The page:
Area Hospitals Must Keep In Touch With Patients To Avoid Penalties
Some North Texas hospitals will lose Medicare money starting in October. They’re being penalized because certain elderly patients were readmitted to the hospital soon after being discharged.
Until now, if a Medicare patient made a quick return to the hospital it was a money-maker for the institution. But the new healthcare law penalizes hospitals if Medicare heart and pneumonia patients are readmitted within 30 days.
Starting October 1st, hospitals could lose up to 1 percent of each Medicare claim they file. How much money is forfeited depends on the hospital’s rate of readmissions. The goal is to improve hospital care during and after the stay.
Dr. Mark Lester, Texas Health Resources clinical leader, said it’s a complex problem.
“It’s rooted in large measure on how people live and take care of themselves in the community,” Lester said. “What’s their access to care? If they do come to the hospital, how well are elements of care transitioned to where they live and work? All of those are new features for hospitals who’ve always focused on taking care of people in the community when they come to us sick, and trying to get them better so they can go out. Now, we’re really starting to look at what happens when they go out?”
Texas Health Resources will pay some of the largest penalties in North Texas. The hospital system includes Harris Methodist in Fort Worth; and Presbyterian Hospitals in Dallas, Denton and Rockwall. The fine could be about $4 million based on last year’s Medicare reimbursement figures. Federal estimates show Texas Health Resources and 2,000 other hospitals nationwide will forfeit a total of $280 million dollars in Medicare funding over the next year.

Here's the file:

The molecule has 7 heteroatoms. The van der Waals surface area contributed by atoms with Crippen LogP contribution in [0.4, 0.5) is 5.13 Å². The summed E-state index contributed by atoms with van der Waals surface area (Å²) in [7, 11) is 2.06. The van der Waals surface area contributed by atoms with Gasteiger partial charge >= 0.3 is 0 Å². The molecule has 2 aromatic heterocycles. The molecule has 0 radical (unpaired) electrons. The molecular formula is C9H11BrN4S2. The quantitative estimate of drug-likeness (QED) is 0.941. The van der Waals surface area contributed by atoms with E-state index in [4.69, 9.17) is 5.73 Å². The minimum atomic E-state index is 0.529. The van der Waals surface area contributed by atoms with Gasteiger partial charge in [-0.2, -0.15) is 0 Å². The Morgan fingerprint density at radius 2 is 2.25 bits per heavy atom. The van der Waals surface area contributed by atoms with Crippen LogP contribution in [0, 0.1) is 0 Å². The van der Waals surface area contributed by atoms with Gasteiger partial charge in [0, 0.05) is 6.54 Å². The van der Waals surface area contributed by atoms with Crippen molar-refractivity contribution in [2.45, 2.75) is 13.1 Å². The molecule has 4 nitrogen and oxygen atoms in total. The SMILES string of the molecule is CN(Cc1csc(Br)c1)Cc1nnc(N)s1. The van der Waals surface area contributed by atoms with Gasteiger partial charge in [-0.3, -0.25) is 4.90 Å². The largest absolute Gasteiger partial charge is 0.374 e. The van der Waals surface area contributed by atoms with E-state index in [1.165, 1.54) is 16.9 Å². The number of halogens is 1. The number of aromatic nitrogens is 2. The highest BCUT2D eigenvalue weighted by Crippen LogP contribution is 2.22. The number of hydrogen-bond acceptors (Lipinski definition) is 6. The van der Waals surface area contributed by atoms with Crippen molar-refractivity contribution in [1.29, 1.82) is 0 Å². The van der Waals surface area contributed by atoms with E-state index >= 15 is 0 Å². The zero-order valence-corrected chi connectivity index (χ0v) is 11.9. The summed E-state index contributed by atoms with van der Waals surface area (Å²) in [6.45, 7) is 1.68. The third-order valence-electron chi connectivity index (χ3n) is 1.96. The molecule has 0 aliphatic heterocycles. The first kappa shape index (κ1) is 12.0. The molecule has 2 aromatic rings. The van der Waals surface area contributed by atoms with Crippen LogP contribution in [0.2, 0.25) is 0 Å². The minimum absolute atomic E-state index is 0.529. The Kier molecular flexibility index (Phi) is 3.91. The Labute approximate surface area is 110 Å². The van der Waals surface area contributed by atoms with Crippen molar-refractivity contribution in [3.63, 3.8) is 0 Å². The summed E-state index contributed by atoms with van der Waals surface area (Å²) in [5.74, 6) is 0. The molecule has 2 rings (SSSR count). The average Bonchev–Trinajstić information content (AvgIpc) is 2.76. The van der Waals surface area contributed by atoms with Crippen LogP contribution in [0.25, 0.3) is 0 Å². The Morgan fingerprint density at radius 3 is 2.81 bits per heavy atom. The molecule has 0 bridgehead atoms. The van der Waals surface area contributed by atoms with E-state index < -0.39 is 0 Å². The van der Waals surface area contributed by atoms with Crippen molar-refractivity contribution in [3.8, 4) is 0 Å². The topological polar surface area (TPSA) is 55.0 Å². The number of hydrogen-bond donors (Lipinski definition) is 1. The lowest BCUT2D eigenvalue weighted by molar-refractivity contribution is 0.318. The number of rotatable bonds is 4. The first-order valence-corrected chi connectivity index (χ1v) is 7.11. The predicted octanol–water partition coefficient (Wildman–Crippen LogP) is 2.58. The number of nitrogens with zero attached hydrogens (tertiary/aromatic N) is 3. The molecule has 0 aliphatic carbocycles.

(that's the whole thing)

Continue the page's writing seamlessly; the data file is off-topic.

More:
The readmission penalties for Parkland Hospital in Dallas County and John Peter Smith in Tarrant could surprise some experts who anticipated the highest readmission rates in safety-net hospitals, the ones with more low income patients. Both county hospitals' readmission counts were near zero.
Dr. Stan Pomerantz, with Parkland, said the hospital has one of the best programs in the state to track care before and after the senior citizen goes home. A key factor is a software program developed by a Parkland researcher that analyzes patient data and identifies those who are likely to be most at risk when they go home.
“We are continuing to use the software package which has been very helpful to us working directly with patients based on that information,” Pomerantz said.
Pomerantz says those patients are then targeted for additional attention before and after discharge.
“We make sure patients have their medication. They have their appointments set. They’re following their diet, that they haven’t some deterioration in their conditions. If we discover those deteriorations, we try to get them into specialty clinics as opposed to going to the emergency room,” said Pomerantz. “And that has really prevented some of those avoidable readmissions.”
Dr. Lester says Texas Health Resources is in the process of implementing that software program across its hospital system. And THR has also begun a program with nurse practitioners who make house calls, as well as phone calls, to check on recently discharged patients.
“What we’re really talking about in essence is improving care for the people in our communities,” Lester said. “And that’s what our mission is. And so, we view the expense as a vital part of what we do. And, we’re now viewing care as extending beyond out hospital walls. And so, that’s a different way of thinking than hospitals have had before.”
Hospitals have an added incentive to jump on the readmission problem: penalties triple over the next two years.